Are there really multiple sides to this that are equally valid? Maybe if you’re really dumb, you might think that way, but if you have at least half a brain, it should be obvious enough that more testing, not less, is the rational and intelligent way to go here.

Are honesty and lying just two different sides? What about rationality and irrationality? Should you maintain friendships with people all along the honesty and rationality spectrum? Are you just being extra friendly, kind, and forgiving when you do that? Ha! I don’t think so.

At some point people are clearly going too far here and turning their backs on truth and rationality when they pretend that there are equally valid sides to consider. Such a posture is just delusional.

Here’s a quote from long-term Republican Steve Schmidt, who’s been a key strategist for some major Republican campaigns:

Donald Trump has been the worst president this country has ever had. And I don’t say that hyperbolically. He is. But he is a consequential president. And he has brought this country in three short years to a place of weakness that is simply unimaginable if you were pondering where we are today from the day where Barack Obama left office. And there were a lot of us on that day who were deeply skeptical and very worried about what a Trump presidency would be. But this is a moment of unparalleled national humiliation, of weakness.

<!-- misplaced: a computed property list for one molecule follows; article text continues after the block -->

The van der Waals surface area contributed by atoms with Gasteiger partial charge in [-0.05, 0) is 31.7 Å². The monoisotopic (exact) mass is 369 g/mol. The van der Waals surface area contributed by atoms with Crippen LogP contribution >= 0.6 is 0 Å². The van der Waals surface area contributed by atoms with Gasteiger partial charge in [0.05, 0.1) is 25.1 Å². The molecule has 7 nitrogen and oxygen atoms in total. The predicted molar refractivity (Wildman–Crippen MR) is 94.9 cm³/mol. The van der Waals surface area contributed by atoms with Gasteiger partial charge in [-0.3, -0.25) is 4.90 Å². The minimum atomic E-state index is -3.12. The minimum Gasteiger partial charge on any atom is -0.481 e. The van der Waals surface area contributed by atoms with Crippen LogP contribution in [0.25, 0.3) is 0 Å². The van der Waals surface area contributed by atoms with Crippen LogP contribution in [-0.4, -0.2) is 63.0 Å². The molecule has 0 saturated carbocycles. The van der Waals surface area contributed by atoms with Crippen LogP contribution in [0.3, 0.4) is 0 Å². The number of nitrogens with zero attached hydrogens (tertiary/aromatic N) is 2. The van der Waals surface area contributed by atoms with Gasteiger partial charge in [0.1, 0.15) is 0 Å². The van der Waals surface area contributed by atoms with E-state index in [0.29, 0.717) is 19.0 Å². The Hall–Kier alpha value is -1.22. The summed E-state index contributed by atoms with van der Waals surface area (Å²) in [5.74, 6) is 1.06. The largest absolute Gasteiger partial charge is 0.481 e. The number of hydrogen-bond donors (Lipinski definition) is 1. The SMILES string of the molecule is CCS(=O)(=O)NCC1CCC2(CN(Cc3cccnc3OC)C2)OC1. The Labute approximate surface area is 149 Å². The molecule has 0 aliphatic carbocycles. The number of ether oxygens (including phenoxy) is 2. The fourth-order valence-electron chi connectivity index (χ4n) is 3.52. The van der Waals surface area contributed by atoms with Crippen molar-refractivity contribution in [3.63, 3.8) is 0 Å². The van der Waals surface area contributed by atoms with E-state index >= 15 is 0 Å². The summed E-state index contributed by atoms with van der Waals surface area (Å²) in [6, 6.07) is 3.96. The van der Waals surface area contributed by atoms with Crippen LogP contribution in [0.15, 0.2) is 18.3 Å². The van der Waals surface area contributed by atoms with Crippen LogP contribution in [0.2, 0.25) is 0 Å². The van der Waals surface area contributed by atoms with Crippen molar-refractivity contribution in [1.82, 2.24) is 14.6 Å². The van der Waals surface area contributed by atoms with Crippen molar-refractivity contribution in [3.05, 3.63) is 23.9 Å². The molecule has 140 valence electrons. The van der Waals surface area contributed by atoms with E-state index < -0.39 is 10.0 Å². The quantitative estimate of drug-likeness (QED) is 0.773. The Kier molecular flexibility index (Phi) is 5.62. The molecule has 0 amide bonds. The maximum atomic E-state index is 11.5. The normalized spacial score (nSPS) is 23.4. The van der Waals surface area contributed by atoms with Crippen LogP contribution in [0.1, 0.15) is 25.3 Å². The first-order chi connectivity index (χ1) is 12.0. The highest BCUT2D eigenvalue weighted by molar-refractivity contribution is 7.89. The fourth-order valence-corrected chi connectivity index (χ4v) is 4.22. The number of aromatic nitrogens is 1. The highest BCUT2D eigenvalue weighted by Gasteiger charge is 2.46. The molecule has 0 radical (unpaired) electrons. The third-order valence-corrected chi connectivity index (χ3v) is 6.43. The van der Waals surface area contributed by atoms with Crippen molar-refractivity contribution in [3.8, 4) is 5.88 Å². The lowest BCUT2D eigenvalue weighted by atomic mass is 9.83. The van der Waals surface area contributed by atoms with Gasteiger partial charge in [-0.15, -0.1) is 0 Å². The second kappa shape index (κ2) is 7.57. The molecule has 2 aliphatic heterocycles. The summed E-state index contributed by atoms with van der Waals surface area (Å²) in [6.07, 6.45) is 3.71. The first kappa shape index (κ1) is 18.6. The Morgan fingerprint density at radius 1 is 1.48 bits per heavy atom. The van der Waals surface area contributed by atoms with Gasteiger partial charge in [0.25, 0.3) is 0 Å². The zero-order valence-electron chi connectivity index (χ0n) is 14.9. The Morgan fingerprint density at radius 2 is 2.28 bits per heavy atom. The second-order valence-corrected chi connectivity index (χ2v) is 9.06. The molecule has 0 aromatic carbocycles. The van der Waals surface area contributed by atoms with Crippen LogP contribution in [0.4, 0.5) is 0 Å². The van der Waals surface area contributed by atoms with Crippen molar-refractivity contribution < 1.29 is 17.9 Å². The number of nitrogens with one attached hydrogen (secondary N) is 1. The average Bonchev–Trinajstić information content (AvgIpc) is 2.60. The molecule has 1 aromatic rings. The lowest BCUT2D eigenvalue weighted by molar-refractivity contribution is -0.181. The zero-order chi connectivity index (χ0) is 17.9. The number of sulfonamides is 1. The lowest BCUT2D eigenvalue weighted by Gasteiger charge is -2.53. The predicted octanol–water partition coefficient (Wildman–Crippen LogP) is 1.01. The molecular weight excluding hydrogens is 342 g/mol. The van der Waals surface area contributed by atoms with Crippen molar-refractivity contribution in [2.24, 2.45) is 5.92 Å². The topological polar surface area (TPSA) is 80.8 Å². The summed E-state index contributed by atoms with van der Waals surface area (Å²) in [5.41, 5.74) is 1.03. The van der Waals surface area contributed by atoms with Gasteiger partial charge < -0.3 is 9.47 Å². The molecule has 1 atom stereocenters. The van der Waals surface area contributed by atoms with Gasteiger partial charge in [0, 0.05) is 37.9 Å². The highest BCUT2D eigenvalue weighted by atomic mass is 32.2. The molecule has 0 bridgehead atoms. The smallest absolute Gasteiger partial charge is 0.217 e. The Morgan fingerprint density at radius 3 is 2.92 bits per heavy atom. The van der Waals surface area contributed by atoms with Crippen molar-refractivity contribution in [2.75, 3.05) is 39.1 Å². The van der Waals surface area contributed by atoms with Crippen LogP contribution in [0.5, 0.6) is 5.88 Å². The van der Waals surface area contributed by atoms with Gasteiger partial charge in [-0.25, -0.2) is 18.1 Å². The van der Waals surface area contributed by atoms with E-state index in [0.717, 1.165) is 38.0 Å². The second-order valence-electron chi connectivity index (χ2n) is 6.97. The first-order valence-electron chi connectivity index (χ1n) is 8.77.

When you listen to the President, these are the musings of an imbecile. An idiot. And I don’t use those words to name call. I use them because they are the precise words of the English language to describe his behavior. His comportment. His actions. We’ve never seen a level of incompetence, a level of ineptitude so staggering on a daily basis by anybody in the history of the country whose ever been charged with substantial responsibilities.

It’s just astonishing that this man is president of the United States. The man, the con man, from New York City. Many bankruptcies, failed businesses, a reality show, that branded him as something that he never was. A successful businessman. Well, he’s the President of the United States now, and the man who said he would make the country great again. And he’s brought death, suffering, and economic collapse on truly an epic scale. And let’s be clear. This isn’t happening in every country around the world. This place. Our place. Our home. Our country. The United States. We are the epicenter. We are the place where you’re the most likely to die from this disease. We’re the ones with the most shattered economy. And we are because of the fool that sits in the Oval Office behind the Resolute Desk.